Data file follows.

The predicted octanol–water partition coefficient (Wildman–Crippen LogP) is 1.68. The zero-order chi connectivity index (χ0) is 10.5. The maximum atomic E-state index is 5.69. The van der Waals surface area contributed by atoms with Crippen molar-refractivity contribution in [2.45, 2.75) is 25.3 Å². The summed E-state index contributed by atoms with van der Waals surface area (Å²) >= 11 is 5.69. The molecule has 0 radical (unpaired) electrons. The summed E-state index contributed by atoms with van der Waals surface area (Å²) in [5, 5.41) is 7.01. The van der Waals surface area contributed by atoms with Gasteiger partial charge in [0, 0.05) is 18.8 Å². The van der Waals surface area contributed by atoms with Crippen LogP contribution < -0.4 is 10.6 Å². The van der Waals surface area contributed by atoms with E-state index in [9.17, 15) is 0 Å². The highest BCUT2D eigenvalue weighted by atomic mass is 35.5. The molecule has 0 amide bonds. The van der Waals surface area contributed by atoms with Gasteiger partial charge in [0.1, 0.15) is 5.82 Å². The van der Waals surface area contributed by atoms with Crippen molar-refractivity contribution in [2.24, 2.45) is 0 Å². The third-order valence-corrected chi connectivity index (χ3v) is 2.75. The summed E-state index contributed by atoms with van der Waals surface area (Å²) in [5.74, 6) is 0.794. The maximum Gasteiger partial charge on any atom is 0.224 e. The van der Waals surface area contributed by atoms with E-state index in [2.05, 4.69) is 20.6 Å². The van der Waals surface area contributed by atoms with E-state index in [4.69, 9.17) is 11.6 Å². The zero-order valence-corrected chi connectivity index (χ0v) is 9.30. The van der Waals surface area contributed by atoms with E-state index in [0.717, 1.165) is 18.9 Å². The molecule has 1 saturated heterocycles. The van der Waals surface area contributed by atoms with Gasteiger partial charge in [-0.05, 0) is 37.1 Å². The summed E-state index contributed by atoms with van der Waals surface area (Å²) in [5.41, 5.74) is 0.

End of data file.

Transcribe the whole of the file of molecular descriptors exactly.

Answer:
The predicted octanol–water partition coefficient (Wildman–Crippen LogP) is 1.68. The zero-order chi connectivity index (χ0) is 10.5. The maximum atomic E-state index is 5.69. The van der Waals surface area contributed by atoms with Crippen molar-refractivity contribution in [2.45, 2.75) is 25.3 Å². The summed E-state index contributed by atoms with van der Waals surface area (Å²) >= 11 is 5.69. The molecule has 0 radical (unpaired) electrons. The summed E-state index contributed by atoms with van der Waals surface area (Å²) in [5, 5.41) is 7.01. The van der Waals surface area contributed by atoms with Gasteiger partial charge in [0, 0.05) is 18.8 Å². The van der Waals surface area contributed by atoms with Crippen LogP contribution < -0.4 is 10.6 Å². The van der Waals surface area contributed by atoms with E-state index in [9.17, 15) is 0 Å². The highest BCUT2D eigenvalue weighted by atomic mass is 35.5. The molecule has 0 amide bonds. The van der Waals surface area contributed by atoms with Gasteiger partial charge in [0.1, 0.15) is 5.82 Å². The van der Waals surface area contributed by atoms with Crippen molar-refractivity contribution in [2.24, 2.45) is 0 Å². The third-order valence-corrected chi connectivity index (χ3v) is 2.75. The summed E-state index contributed by atoms with van der Waals surface area (Å²) in [5.74, 6) is 0.794. The maximum Gasteiger partial charge on any atom is 0.224 e. The van der Waals surface area contributed by atoms with E-state index in [2.05, 4.69) is 20.6 Å². The van der Waals surface area contributed by atoms with E-state index in [4.69, 9.17) is 11.6 Å². The zero-order valence-corrected chi connectivity index (χ0v) is 9.30. The van der Waals surface area contributed by atoms with E-state index in [0.717, 1.165) is 18.9 Å². The molecule has 1 saturated heterocycles. The van der Waals surface area contributed by atoms with Gasteiger partial charge in [-0.05, 0) is 37.1 Å². The summed E-state index contributed by atoms with van der Waals surface area (Å²) in [5.41, 5.74) is 0.